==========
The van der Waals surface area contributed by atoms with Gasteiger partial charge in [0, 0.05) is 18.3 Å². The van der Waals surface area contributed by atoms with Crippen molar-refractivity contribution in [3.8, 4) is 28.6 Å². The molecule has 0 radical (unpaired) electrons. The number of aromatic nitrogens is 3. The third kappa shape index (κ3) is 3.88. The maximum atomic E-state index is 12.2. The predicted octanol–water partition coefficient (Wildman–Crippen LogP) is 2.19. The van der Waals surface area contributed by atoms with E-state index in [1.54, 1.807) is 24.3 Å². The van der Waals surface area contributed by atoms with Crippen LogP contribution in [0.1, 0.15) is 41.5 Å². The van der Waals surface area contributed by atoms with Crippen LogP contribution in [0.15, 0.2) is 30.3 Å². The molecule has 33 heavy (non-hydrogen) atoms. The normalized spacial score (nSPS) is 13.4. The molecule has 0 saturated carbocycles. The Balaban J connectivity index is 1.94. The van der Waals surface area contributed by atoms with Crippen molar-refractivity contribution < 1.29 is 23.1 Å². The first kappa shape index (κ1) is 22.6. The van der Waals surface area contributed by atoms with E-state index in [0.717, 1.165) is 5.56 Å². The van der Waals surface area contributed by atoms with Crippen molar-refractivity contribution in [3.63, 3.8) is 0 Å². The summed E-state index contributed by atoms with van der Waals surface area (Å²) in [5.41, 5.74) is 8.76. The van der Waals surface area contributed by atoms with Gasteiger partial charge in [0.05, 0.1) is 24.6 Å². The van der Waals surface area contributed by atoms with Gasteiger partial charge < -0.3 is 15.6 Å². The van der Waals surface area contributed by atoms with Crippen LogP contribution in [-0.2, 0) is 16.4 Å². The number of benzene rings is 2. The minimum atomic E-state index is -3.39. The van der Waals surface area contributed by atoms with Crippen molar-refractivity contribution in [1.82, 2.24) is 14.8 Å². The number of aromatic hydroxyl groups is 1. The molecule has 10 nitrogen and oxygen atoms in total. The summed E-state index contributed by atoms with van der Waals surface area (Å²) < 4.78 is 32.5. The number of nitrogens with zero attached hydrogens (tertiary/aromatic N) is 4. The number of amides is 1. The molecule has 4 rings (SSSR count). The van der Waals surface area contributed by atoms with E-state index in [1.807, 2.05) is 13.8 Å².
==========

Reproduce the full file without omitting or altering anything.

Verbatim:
The van der Waals surface area contributed by atoms with Gasteiger partial charge in [0, 0.05) is 18.3 Å². The van der Waals surface area contributed by atoms with Crippen molar-refractivity contribution in [3.8, 4) is 28.6 Å². The molecule has 0 radical (unpaired) electrons. The number of aromatic nitrogens is 3. The third kappa shape index (κ3) is 3.88. The maximum atomic E-state index is 12.2. The predicted octanol–water partition coefficient (Wildman–Crippen LogP) is 2.19. The van der Waals surface area contributed by atoms with E-state index in [1.54, 1.807) is 24.3 Å². The van der Waals surface area contributed by atoms with Crippen LogP contribution in [0.1, 0.15) is 41.5 Å². The van der Waals surface area contributed by atoms with Crippen LogP contribution in [0.15, 0.2) is 30.3 Å². The molecule has 33 heavy (non-hydrogen) atoms. The normalized spacial score (nSPS) is 13.4. The molecule has 0 saturated carbocycles. The Balaban J connectivity index is 1.94. The van der Waals surface area contributed by atoms with Crippen molar-refractivity contribution < 1.29 is 23.1 Å². The first kappa shape index (κ1) is 22.6. The van der Waals surface area contributed by atoms with E-state index in [0.717, 1.165) is 5.56 Å². The van der Waals surface area contributed by atoms with Crippen molar-refractivity contribution in [3.63, 3.8) is 0 Å². The summed E-state index contributed by atoms with van der Waals surface area (Å²) in [5.41, 5.74) is 8.76. The van der Waals surface area contributed by atoms with Gasteiger partial charge in [0.05, 0.1) is 24.6 Å². The van der Waals surface area contributed by atoms with Gasteiger partial charge < -0.3 is 15.6 Å². The van der Waals surface area contributed by atoms with Crippen LogP contribution in [-0.2, 0) is 16.4 Å². The number of benzene rings is 2. The minimum atomic E-state index is -3.39. The van der Waals surface area contributed by atoms with Crippen molar-refractivity contribution in [1.82, 2.24) is 14.8 Å². The number of aromatic hydroxyl groups is 1. The molecule has 10 nitrogen and oxygen atoms in total. The summed E-state index contributed by atoms with van der Waals surface area (Å²) < 4.78 is 32.5. The number of nitrogens with zero attached hydrogens (tertiary/aromatic N) is 4. The number of amides is 1. The molecule has 4 rings (SSSR count). The van der Waals surface area contributed by atoms with E-state index in [1.807, 2.05) is 13.8 Å².